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The Emerald Isle

Ireland’s Wild Atlantic Way

Ride the length of Ireland from Mizen to Malin


16 Days


USD 4,950

Ride Rating


Group Size

8 - 18

Trip Description

  • The Wild Atlantic Way, is a continuous coastal route running the length of Ireland. It's rugged features are drawn from the rock of Erin's Isle by the unforgiving tides of the Atlantic Ocean. 

  • Our fully supported and guided ride takes in the best of the route, travelling from South to North with favorable winds.  Stopping along the way at enchanting hamlets, to sample the warmth and hospitality of the Irish.  

  • The ride has been carefully created by our local guides to showcase hidden Ireland, a proud land of deep history, quaint villages, bustling towns, tradition, folklore, heroes and song.

  • From a lively welcome in the county of Cork (ORK), we will ride Mizen Head, the length of the country to a triumphant finish at Malin Head, the northernmost point of the Emerald Isle. The adventure ends with a group transfer to Dublin (DUB).

Ride Overview

Average Daily Distance: 37 mil/ 60 km​

Average Daily Climb: 1463 ft / 446 m​

  • This ride is rated ‘Moderate’. In total, the ride covers approximately 477 mi / 763 km, and climbs +5,785m/ +18,975ft, over 13 riding days and 1 hiking day.

  • The terrain is mostly on quiet tarmac roads in good condition, with the occasional farm track or bike/bridlepath. 

  • Having local riding guides throughout, and daily briefings, we will always know what is coming. GPS tracks, broken down day by day and an accompanying hotel list with contact details are provided.

  • Throughout the ride we will have vehicle support and riding guides on hand, so distances are very achievable for anyone with a moderate level of fitness.


Day 1: Arrive in Ireland

Welcome to the land of Saints and Scholars. Our guides will meet us on arrival at our Hotel in Cork (ORK). Ireland’s second largest city is now home to technology giants such as Apple, but hasn’t lost an ounce of its charm.  It is the home of Michael Collins, founder of the Irish Free State, who was assassinated on the road to Bantry. We will have the opportunity for a bike fitting and warm up ride if time allows, before our first happy hour introductions, briefing and welcome dinner.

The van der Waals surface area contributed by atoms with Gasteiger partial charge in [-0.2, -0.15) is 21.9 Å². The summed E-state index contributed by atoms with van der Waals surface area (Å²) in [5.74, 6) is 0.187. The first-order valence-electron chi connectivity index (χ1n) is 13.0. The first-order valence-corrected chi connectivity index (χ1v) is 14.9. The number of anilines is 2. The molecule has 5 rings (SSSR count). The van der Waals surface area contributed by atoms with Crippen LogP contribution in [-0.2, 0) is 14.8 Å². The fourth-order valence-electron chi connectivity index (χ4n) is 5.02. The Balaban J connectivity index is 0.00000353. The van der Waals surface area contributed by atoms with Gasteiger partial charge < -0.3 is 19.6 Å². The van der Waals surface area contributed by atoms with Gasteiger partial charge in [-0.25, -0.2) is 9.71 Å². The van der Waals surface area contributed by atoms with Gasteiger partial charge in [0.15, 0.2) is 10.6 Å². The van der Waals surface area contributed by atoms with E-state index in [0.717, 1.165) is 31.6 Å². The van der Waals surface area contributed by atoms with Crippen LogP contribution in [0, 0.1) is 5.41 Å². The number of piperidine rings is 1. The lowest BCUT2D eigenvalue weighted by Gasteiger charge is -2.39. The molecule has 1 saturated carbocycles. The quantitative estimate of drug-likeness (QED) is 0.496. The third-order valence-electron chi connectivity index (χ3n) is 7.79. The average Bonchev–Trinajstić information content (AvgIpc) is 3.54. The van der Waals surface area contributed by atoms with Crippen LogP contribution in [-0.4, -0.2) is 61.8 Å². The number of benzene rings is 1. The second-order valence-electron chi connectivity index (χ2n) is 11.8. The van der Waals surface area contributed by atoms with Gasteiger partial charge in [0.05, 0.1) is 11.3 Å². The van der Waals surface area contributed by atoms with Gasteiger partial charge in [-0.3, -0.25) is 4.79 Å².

Ride: -

Meals: Dinner, Happy Hour

Accommodation: Metropole Hotel

Day 2: Mizen Head to Bantry

Today's ride begins with a wonderful coastal route on quiet lanes, meandering through rural farmland. We will take in the Sheep’s Head Peninsula, truly one of Ireland's hidden gems. Finishing in the town of Bantry, site of one of Ireland's most notorious rebellion attempts. In 1796 a fleet of 43 french ships slipped past the Royal Navy to take Ireland in Support of Wolfe Tone’s dream of a republic, and as a stepping stone to defeating the English. ( Irish weather and the Wild Atlantic ultimately defeated them. Tonight we enjoy world class seafood and local artisan produce in this coastal haven.

Ride: 60km/37.5miles  +480mtrs/1575ft

Meals: Breakfast, Lunch, Dinner, -

Accommodation: Maritime Hotel

Day 3: Bantry to Kenmare 

Our route today takes us through the quaint town of Glengarriff, with a stop to visit Garnish Island, home to the Napoleonic Martello towers, and world famous Italian style gardens.  The literal highpoint of today’s route is the Healy Pass. One of Ireland's greatest places to cycle.  We will be challenged by the climb, but the vistas at the summit will more than make up for the effort. Descending to the shores of Kenmare Bay, where after our ride we can walk to the ancient burial site of Kenmare stone circle. Built during the bronze age (2,200AD – 500 B.C.) the circles are believed to be for ritual purposes. They were often orientated on solar and lunar events, such as the position of the sun on the horizon on a solstice. The Kenmare stone circle is composed of 15 heavy boulders, At the centre is an impressive Dolmen with a giant capstone. Dolmen mark the burial place of a chief or hero.

Ride: 70km/44miles + 680mtrs/2230ft

Meals: Breakfast, Lunch, -, Happy Hour

Accommodation: Kenmare Bay Hotel

Day 4: Kenmare to Killarney

This region of Ireland is just one iconic cycle route after another. Today we ride the Black Valley and the Gap of Dunloe which will leave us in awe of the rugged beauty which abounds. The Gap of Dunloe is a glaciated formation with jagged rock walls towering above.   Dotted with glistening lakes which we’ll pass, as we glide down into the valley.  

Along our route we will stop at Kate Kearney's Cottage. Once a famous síbín (ILLEGAL BAR) where Kate produced a particularly potent form of poitin (Irish spirit distilled from potatoes). Kate Kearney’s “Mountain Dew”, was so strong that it could not be drunk without at least seven times its own quantity to temper it.  Kate ignored the law and continued to create her special liquor and sell it to tired travellers in need of reviving.  The song Rare old Irish Dew is about the brew.

Our ride today ends in the town of Killarney, located on the outskirts of Killarney national park. The national park was Ireland’s first, having been gifted to the Irish Free State, and was once host to Queen Victoria on a visit in 1861.  For those looking to ride further, there will be time to ride into the park and explore.